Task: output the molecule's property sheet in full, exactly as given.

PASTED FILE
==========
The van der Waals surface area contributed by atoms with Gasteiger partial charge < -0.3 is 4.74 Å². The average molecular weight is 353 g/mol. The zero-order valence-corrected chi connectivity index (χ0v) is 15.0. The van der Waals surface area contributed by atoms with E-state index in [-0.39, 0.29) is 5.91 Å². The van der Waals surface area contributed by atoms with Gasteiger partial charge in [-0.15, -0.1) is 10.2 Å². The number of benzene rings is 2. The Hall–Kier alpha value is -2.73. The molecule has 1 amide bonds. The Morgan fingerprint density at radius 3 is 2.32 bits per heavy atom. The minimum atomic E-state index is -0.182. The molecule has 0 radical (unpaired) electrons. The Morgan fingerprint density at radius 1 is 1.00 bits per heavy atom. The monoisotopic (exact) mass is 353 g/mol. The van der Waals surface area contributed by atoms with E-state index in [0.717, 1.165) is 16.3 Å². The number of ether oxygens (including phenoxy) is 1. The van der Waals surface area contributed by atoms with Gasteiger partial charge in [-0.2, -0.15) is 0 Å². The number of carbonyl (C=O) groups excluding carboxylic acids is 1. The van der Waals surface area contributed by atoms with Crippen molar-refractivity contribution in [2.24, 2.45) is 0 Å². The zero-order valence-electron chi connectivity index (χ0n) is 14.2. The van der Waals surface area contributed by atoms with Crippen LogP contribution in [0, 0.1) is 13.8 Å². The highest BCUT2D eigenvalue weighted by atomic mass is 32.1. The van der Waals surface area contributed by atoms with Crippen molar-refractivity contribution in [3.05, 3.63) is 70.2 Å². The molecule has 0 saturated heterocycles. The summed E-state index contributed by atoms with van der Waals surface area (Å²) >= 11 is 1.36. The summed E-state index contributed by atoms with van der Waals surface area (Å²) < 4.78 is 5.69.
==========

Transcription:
The van der Waals surface area contributed by atoms with Gasteiger partial charge < -0.3 is 4.74 Å². The average molecular weight is 353 g/mol. The zero-order valence-corrected chi connectivity index (χ0v) is 15.0. The van der Waals surface area contributed by atoms with E-state index in [-0.39, 0.29) is 5.91 Å². The van der Waals surface area contributed by atoms with Gasteiger partial charge in [-0.15, -0.1) is 10.2 Å². The number of benzene rings is 2. The Hall–Kier alpha value is -2.73. The molecule has 1 amide bonds. The Morgan fingerprint density at radius 3 is 2.32 bits per heavy atom. The minimum atomic E-state index is -0.182. The molecule has 0 radical (unpaired) electrons. The Morgan fingerprint density at radius 1 is 1.00 bits per heavy atom. The monoisotopic (exact) mass is 353 g/mol. The van der Waals surface area contributed by atoms with E-state index in [0.717, 1.165) is 16.3 Å². The number of ether oxygens (including phenoxy) is 1. The van der Waals surface area contributed by atoms with Gasteiger partial charge in [-0.2, -0.15) is 0 Å². The number of carbonyl (C=O) groups excluding carboxylic acids is 1. The van der Waals surface area contributed by atoms with Crippen molar-refractivity contribution in [2.24, 2.45) is 0 Å². The zero-order valence-electron chi connectivity index (χ0n) is 14.2. The van der Waals surface area contributed by atoms with Crippen LogP contribution in [0, 0.1) is 13.8 Å². The highest BCUT2D eigenvalue weighted by atomic mass is 32.1. The van der Waals surface area contributed by atoms with Crippen molar-refractivity contribution in [3.05, 3.63) is 70.2 Å². The molecule has 0 saturated heterocycles. The summed E-state index contributed by atoms with van der Waals surface area (Å²) >= 11 is 1.36. The summed E-state index contributed by atoms with van der Waals surface area (Å²) < 4.78 is 5.69.